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I've recently been learning the MVVM pattern in WPF and just started making my first proper, rather big application. So far it's all smooth sailing, and I'm liking what I'm seeing a lot. However I recently met something of a stumbling block.

The application is built with a main TabControl, each TabItem containing a pretty big details view.

TabControl inside main View, ItemsSource bound to MainViewModel.OpenTabs
 TabItem with data specific View+ViewModel
 TabItem with data specific View+ViewModel
 TabItem with data specific View+ViewModel
 etc...

The OpenTabs collection is an ObservableCollection<BaseViewModel> on MainViewModel, and the TabControl's SelectedItem is bound to MainViewModel.ActiveTab.

So far so good! However, what I'm not sure I'm getting is how to handle closing of tabs while at the same time following MVVM. If I wasn't trying to be strict with the MVVM (in order to learn it properly), I'd just bind a MouseDown-event on the TabItem-headers and thus get a reference to the clicked item in that event, removing it from the OpenTabs collection in that way. But - unless I'm mistaken - the interaction logic shouldn't need references to actual UI items in order to be effective and proper MVVM.

So, how do I handle this MVVM style? Do I use a command that sends a specific parameter with it to my MainViewModel? It seems like the preferred implementation of ICommand in MVVM doesn't take object parameters (looking at MVVM Light as well as some other tutorials).

Should I just create a CloseTab(int id) public method on my MainViewModel and call that from the view codebehind after catching the Click on my TabItem close button? This seems like MVVM-cheating. :)

Also a final note - this should work even if I click close on a TabItem that isn't the currently active one. Otherwise it wouldn't be hard to setup with OpenTabs.Remove(ActiveTab).

Thanks for any help! I'd also appreciate any links to recommended reading/watching regarding these problems.

Solution: It seems the best way is to use a command that can accept command parameters. I used the RelayCommand from MVVM Light framework:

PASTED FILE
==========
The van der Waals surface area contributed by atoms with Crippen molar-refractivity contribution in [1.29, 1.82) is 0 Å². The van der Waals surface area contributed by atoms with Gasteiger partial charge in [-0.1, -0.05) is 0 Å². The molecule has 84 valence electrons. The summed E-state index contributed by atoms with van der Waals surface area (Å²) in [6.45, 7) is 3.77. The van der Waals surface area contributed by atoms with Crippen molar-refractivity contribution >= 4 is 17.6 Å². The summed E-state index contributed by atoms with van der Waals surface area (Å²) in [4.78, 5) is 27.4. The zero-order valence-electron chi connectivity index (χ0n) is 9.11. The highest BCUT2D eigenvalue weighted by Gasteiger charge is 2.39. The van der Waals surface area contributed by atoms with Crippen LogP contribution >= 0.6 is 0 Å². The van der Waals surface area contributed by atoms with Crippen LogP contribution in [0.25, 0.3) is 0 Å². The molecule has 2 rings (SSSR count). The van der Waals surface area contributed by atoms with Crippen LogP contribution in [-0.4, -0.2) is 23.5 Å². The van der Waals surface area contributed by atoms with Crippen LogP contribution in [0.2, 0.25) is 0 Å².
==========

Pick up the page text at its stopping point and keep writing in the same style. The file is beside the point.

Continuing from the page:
In MainViewModel:

CloseTabCommand = new RelayCommand<BaseViewModel>((vm) =>
{
    OpenTabs.Remove(vm);
});

In XAML:

<Button
Command="{Binding Source={StaticResource MainViewModel}, Path=CloseTabCommand}"
CommandParameter="{Binding}">

Note: Your binding paths may of course vary depending on how your Views and ViewModels are set up.

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1  
It would depend on what MVVM framework you are using really. The general idea is that the VM has an ICommand that causes all bound views to "go away", but there are lots of options there. For example, the command could cause an event to be raised; the views could subscribe to that event and remove themselves from the logical tree. –  Jon Jun 19 '12 at 9:10
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2 Answers

up vote 3 down vote accepted

The best and the right way is to create the command. In different frameworks ICommand usually has two implementation, with the parameter and without one (as often you do not need it).

MVVM light has two ICommand implementation as well: RelayCommand and RelayCommand<T>

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Ahhh - there we have it. This makes it all a lot easier. My bad for not noticing the generic command parameter version of RelayCommand. –  Anders Holmström Jun 19 '12 at 9:20
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I suggest creating your own DelegateCommand implementation, a good example on how to this can be found here or here. Or use the Prism variant, you can download it here.

With a DelegateCommand you can pass arguments down to your ViewModel.

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Thank you for your response. It seems this is the preferred way, and I simply didn't notice the RelayCommand<T> in my framework. –  Anders Holmström Jun 19 '12 at 9:20
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